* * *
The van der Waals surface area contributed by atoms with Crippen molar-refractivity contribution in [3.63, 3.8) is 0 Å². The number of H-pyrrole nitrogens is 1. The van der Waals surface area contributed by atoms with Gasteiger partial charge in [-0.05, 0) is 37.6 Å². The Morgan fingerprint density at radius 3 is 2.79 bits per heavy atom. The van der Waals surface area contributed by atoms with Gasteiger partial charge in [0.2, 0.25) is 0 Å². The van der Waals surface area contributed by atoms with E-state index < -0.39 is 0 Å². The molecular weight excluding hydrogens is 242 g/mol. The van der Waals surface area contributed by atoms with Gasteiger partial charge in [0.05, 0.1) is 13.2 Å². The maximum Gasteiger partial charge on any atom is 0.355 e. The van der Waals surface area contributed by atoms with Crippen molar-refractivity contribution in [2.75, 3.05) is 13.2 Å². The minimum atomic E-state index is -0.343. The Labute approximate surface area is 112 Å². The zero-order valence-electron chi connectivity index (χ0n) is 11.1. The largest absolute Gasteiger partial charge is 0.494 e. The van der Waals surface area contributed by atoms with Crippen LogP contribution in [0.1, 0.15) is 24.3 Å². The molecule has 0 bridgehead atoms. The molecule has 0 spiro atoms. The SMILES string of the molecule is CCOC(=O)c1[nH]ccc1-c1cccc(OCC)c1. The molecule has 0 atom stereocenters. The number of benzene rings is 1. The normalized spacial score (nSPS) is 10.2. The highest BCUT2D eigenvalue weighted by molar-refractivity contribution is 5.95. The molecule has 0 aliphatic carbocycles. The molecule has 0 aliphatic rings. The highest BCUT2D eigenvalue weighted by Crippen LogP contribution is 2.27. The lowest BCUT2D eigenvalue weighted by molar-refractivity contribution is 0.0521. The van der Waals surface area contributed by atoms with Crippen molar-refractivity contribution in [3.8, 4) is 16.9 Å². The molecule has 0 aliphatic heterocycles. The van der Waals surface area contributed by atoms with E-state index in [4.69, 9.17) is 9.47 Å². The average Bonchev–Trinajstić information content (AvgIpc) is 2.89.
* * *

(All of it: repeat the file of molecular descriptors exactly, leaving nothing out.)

The van der Waals surface area contributed by atoms with Crippen molar-refractivity contribution in [3.63, 3.8) is 0 Å². The number of H-pyrrole nitrogens is 1. The van der Waals surface area contributed by atoms with Gasteiger partial charge in [-0.05, 0) is 37.6 Å². The Morgan fingerprint density at radius 3 is 2.79 bits per heavy atom. The van der Waals surface area contributed by atoms with Gasteiger partial charge in [0.2, 0.25) is 0 Å². The van der Waals surface area contributed by atoms with E-state index < -0.39 is 0 Å². The molecular weight excluding hydrogens is 242 g/mol. The van der Waals surface area contributed by atoms with Gasteiger partial charge in [0.05, 0.1) is 13.2 Å². The maximum Gasteiger partial charge on any atom is 0.355 e. The van der Waals surface area contributed by atoms with Crippen molar-refractivity contribution in [2.75, 3.05) is 13.2 Å². The minimum atomic E-state index is -0.343. The Labute approximate surface area is 112 Å². The zero-order valence-electron chi connectivity index (χ0n) is 11.1. The largest absolute Gasteiger partial charge is 0.494 e. The van der Waals surface area contributed by atoms with Crippen LogP contribution in [0.1, 0.15) is 24.3 Å². The molecule has 0 bridgehead atoms. The molecule has 0 spiro atoms. The SMILES string of the molecule is CCOC(=O)c1[nH]ccc1-c1cccc(OCC)c1. The molecule has 0 atom stereocenters. The number of benzene rings is 1. The normalized spacial score (nSPS) is 10.2. The highest BCUT2D eigenvalue weighted by molar-refractivity contribution is 5.95. The molecule has 0 aliphatic carbocycles. The molecule has 0 aliphatic rings. The highest BCUT2D eigenvalue weighted by Crippen LogP contribution is 2.27. The lowest BCUT2D eigenvalue weighted by molar-refractivity contribution is 0.0521. The van der Waals surface area contributed by atoms with Crippen molar-refractivity contribution in [3.8, 4) is 16.9 Å². The molecule has 0 aliphatic heterocycles. The van der Waals surface area contributed by atoms with E-state index in [4.69, 9.17) is 9.47 Å². The average Bonchev–Trinajstić information content (AvgIpc) is 2.89.